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Little Free Library
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ATLANTA -- "Books are among some of my favorite things."

Sitting in his Druid Hills Road home, David Laufer is surrounded by books, two of the four walls of his den packed floor to ceiling with shelves and hundreds of books.

"They make kind of a nice environment."

Laufer waxes poetic about books as he pages through them.

"The turning of the pages is like the passing of days."

He even put his love of them into action, carving books from wood.

And of course, he writes books.

"I'm working on a book titled 'Very Graphic.'"

Laufer's bookcentric existence extends beyond his Druid Hills home, because right outside his door, a little movement is having a big impact.

What looks like a giant bird house sitting near his mailbox, is actually something quite old fashioned, though you may not recognize it; it's a library. A Little Free Library.

"I thought geez I want one of those."

Laufer remembers when he heard about two men from up north who started Little Free Libraries, which work as the name suggests. You take books, you bring books.

RELATED |  Learn more about Little Free Libraries

"I looked at the map and there were none in the Southeast, and I thought I know all these witty and literate and bookish people and we oughtta have at least one here!"

So he built his library, he put in books, and he waited.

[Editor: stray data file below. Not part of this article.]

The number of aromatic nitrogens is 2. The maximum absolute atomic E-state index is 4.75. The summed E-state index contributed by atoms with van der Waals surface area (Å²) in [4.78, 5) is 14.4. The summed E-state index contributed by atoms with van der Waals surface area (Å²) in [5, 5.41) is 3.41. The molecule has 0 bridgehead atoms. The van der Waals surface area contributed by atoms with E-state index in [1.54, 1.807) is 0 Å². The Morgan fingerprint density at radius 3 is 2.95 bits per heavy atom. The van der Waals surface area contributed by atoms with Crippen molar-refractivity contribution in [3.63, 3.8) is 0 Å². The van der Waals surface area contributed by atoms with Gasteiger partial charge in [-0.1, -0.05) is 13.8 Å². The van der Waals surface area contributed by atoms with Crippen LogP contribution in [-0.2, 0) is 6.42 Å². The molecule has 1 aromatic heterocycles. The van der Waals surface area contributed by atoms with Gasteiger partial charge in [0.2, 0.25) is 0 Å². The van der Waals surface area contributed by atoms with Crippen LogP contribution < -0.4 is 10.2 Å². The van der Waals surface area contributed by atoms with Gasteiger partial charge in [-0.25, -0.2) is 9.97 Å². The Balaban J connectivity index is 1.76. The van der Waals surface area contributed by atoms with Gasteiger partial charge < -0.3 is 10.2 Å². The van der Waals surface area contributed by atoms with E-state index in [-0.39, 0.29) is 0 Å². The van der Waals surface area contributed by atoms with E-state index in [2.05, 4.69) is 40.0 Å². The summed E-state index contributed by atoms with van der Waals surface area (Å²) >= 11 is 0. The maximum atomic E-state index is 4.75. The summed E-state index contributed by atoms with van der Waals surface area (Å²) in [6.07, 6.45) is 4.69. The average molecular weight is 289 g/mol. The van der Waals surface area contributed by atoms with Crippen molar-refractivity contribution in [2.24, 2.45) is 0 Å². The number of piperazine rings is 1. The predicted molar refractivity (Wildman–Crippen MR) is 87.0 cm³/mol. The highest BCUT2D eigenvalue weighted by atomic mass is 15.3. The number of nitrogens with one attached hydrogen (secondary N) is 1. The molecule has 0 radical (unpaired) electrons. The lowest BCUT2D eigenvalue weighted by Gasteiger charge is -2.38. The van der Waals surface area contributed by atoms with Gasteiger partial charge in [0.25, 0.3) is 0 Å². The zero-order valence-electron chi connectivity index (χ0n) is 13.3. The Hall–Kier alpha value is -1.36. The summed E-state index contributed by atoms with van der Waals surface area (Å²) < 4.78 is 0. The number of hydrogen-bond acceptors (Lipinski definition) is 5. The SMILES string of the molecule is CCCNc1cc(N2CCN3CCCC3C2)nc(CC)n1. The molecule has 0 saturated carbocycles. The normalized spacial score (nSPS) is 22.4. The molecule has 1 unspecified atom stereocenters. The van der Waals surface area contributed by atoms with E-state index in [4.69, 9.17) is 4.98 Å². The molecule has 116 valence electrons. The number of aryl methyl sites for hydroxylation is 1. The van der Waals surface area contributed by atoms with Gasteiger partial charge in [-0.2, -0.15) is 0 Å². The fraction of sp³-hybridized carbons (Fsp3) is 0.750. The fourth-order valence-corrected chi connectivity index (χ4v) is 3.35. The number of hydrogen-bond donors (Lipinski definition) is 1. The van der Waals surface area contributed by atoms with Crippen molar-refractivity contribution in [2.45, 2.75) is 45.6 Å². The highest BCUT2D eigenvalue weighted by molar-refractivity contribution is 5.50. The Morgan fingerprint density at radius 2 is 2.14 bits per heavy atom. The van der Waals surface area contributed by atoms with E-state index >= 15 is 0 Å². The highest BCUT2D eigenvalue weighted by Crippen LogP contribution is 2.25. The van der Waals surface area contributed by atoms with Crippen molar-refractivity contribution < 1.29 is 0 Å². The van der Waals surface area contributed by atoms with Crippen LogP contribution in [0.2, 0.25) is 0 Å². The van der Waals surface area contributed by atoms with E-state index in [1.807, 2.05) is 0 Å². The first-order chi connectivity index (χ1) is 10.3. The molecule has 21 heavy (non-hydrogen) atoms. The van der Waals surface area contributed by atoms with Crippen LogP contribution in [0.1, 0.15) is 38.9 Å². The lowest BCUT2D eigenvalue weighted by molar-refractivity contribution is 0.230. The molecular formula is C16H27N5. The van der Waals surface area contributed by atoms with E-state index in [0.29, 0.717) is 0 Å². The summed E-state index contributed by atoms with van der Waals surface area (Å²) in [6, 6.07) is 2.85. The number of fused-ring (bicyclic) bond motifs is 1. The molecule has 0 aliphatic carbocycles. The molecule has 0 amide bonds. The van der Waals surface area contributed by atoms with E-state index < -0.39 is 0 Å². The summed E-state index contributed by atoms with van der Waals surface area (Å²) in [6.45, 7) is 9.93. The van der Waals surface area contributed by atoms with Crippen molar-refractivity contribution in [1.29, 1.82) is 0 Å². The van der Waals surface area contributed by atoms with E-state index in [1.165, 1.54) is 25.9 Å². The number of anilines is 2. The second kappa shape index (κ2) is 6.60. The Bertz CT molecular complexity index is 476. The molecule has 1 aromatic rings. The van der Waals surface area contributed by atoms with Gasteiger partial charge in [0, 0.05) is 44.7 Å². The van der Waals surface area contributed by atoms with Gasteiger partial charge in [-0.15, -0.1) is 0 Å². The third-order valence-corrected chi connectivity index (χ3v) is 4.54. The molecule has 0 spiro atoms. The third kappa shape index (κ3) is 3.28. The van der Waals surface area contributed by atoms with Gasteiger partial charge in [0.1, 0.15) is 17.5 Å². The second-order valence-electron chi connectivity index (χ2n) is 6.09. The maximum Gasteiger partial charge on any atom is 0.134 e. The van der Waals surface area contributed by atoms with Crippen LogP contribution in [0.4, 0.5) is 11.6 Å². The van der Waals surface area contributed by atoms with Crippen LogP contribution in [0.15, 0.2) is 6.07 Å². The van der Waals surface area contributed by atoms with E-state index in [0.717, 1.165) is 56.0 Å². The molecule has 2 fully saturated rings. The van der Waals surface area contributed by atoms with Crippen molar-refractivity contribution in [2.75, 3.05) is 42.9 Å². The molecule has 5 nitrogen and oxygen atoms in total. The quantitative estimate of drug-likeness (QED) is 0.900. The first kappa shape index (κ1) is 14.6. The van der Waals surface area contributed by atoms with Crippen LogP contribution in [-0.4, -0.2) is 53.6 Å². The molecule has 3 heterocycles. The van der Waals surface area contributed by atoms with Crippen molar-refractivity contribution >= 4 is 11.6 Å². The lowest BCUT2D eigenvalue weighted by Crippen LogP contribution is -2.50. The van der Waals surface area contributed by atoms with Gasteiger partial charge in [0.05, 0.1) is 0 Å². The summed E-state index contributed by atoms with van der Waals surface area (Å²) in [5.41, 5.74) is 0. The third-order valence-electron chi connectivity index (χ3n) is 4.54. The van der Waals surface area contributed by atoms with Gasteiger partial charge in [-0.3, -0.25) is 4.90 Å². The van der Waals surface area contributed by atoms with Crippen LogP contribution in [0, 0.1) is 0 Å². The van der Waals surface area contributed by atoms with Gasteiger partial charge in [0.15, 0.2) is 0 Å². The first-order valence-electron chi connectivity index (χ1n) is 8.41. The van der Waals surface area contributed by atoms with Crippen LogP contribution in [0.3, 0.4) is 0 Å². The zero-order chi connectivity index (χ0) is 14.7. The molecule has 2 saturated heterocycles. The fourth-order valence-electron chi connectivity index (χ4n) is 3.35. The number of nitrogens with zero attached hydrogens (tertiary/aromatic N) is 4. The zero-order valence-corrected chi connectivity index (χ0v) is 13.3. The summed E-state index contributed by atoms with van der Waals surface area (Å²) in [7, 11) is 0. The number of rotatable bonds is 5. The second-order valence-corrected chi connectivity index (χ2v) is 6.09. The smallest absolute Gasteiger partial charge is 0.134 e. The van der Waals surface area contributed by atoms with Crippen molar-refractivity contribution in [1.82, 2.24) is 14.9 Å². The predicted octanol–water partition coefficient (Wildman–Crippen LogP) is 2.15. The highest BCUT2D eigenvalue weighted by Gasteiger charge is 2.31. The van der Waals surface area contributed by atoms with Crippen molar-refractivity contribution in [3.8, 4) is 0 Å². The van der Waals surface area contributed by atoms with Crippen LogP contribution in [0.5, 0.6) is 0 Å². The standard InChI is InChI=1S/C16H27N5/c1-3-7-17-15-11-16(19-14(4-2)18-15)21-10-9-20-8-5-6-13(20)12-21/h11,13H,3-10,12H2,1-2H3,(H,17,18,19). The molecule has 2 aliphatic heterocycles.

He said, at first, "People didn't know quite what to make of it."

That phase didn't last very long.

Now neighbors arrive by bike, by car, on foot, armed with books, or looking for that next great find. And as the books came and the books went, another amazing thing began to happen.

"I think the unexpected joy of it is started out being about the books, but it's really about your local community."

Neighbors met. Got to know each other. And they left this little library with an unexpected find.

There are now more than 800 Little Free Libraries in 28 states and six countries, a dozen in Georgia.

In a world where screens fill our lives, and we are supposedly more connected than ever, there is still room for things that can be touched, felt-- then shared, traveling hand to hand.

There's nothing little about that.

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